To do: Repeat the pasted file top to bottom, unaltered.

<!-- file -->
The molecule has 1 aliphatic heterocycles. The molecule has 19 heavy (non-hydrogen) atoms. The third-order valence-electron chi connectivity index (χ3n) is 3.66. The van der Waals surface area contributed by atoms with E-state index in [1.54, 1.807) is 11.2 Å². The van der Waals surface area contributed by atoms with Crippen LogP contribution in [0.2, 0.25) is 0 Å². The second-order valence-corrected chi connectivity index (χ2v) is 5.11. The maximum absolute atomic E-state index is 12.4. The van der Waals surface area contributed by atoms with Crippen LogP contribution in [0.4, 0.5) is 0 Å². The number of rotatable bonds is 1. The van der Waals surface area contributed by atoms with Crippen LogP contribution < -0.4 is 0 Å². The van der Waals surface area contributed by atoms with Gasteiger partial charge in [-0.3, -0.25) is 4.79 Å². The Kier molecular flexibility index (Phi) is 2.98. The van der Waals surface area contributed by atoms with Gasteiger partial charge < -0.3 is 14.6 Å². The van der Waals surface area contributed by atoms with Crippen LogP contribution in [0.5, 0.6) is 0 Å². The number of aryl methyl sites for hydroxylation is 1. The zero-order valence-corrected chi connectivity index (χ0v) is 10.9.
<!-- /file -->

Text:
The molecule has 1 aliphatic heterocycles. The molecule has 19 heavy (non-hydrogen) atoms. The third-order valence-electron chi connectivity index (χ3n) is 3.66. The van der Waals surface area contributed by atoms with E-state index in [1.54, 1.807) is 11.2 Å². The van der Waals surface area contributed by atoms with Crippen LogP contribution in [0.2, 0.25) is 0 Å². The second-order valence-corrected chi connectivity index (χ2v) is 5.11. The maximum absolute atomic E-state index is 12.4. The van der Waals surface area contributed by atoms with Crippen LogP contribution in [0.4, 0.5) is 0 Å². The number of rotatable bonds is 1. The van der Waals surface area contributed by atoms with Crippen LogP contribution < -0.4 is 0 Å². The van der Waals surface area contributed by atoms with Gasteiger partial charge in [-0.3, -0.25) is 4.79 Å². The Kier molecular flexibility index (Phi) is 2.98. The van der Waals surface area contributed by atoms with Gasteiger partial charge < -0.3 is 14.6 Å². The van der Waals surface area contributed by atoms with Crippen LogP contribution in [0.5, 0.6) is 0 Å². The number of aryl methyl sites for hydroxylation is 1. The zero-order valence-corrected chi connectivity index (χ0v) is 10.9.